If the time for refreshing is not consistent, I would use a status signifier:

  • The content is up-to-date (maybe even show last updated timestamp)
  • Updating content (loading animation to tell the user that the content is currently being updated)

Also, a tiny modification to improve the UX: Even though you know that the content is not periodically updated, you should update the latest timestamp to something which is enough to make the user feel the system is live (maybe every minute or 5). Thus, even if your update will be 20 minutes apart, it will be only 5 minutes apart for the user. Hopefully curing their refreshing habit.

share|improve this answer
    
There might be an issue with two progress-bar-like controls in the same area. @micap brought up a good point below -- what if I just wanted to communicate that it will periodically refresh, not necessarily that it will always refresh every Z seconds? –  NickAldwin Jun 25 '13 at 0:39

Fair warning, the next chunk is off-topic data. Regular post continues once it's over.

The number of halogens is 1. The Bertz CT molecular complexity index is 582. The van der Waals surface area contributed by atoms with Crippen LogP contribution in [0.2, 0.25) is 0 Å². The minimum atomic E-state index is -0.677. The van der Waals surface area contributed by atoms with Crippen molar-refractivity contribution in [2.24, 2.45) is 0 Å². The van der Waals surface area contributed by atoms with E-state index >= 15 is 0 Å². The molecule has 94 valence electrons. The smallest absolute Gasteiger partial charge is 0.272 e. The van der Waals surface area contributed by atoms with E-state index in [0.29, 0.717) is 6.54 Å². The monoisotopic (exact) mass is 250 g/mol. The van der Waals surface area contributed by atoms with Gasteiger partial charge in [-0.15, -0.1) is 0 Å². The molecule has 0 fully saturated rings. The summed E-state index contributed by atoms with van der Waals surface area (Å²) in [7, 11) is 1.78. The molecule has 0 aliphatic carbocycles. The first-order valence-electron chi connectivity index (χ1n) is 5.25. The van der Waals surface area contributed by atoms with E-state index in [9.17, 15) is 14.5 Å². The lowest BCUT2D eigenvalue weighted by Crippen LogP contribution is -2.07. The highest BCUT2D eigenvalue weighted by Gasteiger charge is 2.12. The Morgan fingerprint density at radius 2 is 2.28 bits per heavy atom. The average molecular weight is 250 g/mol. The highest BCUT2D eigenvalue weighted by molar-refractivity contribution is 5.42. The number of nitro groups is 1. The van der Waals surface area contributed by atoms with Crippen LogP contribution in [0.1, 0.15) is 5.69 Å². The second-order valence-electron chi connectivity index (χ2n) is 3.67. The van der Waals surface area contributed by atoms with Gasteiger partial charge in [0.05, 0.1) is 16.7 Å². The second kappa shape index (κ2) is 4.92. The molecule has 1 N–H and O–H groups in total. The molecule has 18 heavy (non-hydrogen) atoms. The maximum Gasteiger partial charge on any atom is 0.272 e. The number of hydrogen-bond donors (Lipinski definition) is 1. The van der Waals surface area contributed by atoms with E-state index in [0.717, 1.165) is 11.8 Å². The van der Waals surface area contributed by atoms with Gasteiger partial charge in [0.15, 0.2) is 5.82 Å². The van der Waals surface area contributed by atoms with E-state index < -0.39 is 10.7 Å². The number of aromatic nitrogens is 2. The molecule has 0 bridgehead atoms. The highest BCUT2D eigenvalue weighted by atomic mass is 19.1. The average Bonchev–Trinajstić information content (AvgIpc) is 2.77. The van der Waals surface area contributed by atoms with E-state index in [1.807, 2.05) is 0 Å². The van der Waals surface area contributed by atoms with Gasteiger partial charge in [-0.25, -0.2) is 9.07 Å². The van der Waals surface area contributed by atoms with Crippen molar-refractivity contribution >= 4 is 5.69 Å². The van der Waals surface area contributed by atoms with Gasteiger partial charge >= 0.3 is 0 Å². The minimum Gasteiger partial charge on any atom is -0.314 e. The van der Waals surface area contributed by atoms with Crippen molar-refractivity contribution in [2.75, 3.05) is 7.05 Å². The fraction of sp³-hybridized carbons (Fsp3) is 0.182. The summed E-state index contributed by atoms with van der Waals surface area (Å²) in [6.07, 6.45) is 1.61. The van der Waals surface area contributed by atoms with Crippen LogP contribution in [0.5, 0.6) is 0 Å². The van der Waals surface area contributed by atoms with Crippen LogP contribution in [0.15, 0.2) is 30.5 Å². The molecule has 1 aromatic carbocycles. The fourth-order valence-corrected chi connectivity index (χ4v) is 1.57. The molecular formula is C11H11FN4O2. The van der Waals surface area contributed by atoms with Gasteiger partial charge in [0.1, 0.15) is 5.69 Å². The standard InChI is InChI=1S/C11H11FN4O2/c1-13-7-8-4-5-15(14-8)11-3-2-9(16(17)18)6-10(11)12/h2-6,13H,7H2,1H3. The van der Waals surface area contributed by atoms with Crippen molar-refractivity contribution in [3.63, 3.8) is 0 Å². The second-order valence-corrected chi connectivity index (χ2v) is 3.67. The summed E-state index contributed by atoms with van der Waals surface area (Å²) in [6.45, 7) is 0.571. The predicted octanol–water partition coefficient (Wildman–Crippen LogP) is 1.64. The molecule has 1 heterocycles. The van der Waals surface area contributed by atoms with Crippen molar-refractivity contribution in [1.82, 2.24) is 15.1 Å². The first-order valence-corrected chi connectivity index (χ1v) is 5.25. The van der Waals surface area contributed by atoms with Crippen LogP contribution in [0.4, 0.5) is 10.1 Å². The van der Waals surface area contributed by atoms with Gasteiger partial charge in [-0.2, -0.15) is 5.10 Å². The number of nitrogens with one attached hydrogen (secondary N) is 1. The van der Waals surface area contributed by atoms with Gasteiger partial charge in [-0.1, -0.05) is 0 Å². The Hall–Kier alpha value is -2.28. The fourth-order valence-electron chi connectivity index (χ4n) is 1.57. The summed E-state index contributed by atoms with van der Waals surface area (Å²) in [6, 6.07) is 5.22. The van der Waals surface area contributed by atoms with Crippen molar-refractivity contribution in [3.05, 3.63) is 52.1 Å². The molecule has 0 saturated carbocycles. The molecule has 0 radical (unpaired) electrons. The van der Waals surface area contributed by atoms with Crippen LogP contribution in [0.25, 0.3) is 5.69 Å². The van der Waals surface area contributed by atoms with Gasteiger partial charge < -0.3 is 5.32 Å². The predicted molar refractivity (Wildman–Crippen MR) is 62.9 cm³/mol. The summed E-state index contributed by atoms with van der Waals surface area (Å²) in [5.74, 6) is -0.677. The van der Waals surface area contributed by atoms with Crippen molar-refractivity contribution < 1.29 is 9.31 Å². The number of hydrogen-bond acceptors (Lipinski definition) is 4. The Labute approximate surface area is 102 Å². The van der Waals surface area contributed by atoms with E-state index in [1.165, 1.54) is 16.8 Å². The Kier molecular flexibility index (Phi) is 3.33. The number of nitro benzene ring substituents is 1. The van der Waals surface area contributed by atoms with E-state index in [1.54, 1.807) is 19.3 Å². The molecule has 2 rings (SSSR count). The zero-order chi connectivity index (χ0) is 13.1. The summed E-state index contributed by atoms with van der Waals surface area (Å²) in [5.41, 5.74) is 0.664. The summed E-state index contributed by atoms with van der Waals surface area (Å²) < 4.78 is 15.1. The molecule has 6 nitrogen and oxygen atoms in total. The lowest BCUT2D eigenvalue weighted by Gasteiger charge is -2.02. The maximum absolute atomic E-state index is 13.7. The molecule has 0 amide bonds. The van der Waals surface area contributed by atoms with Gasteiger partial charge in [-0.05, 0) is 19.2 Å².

@NickAldwin added non-periodic refreshing situation information. –  rk. Jun 25 '13 at 0:47
    
So I didn't include it in the question (in order to make it more general), but in my situation, I have a last updated timestamp and a loading animation, but I still can't figure out how to easily inform the user that it will be refreshed automatically in a few seconds. –  NickAldwin Jun 25 '13 at 0:54
1  
@NickAldwin Updated answer. Also, if you are not showing a message like 'content is up-to-date', the user will feel the need to manually refresh the page. –  rk. Jun 25 '13 at 1:01
1  
@NickAldwin I still don't understand. But, if the timing is consistent, you just need a count-down timer to signal upcoming refresh. 'Auto refreshing in (timer)' –  rk. Jun 27 '13 at 3:54
show 3 more comments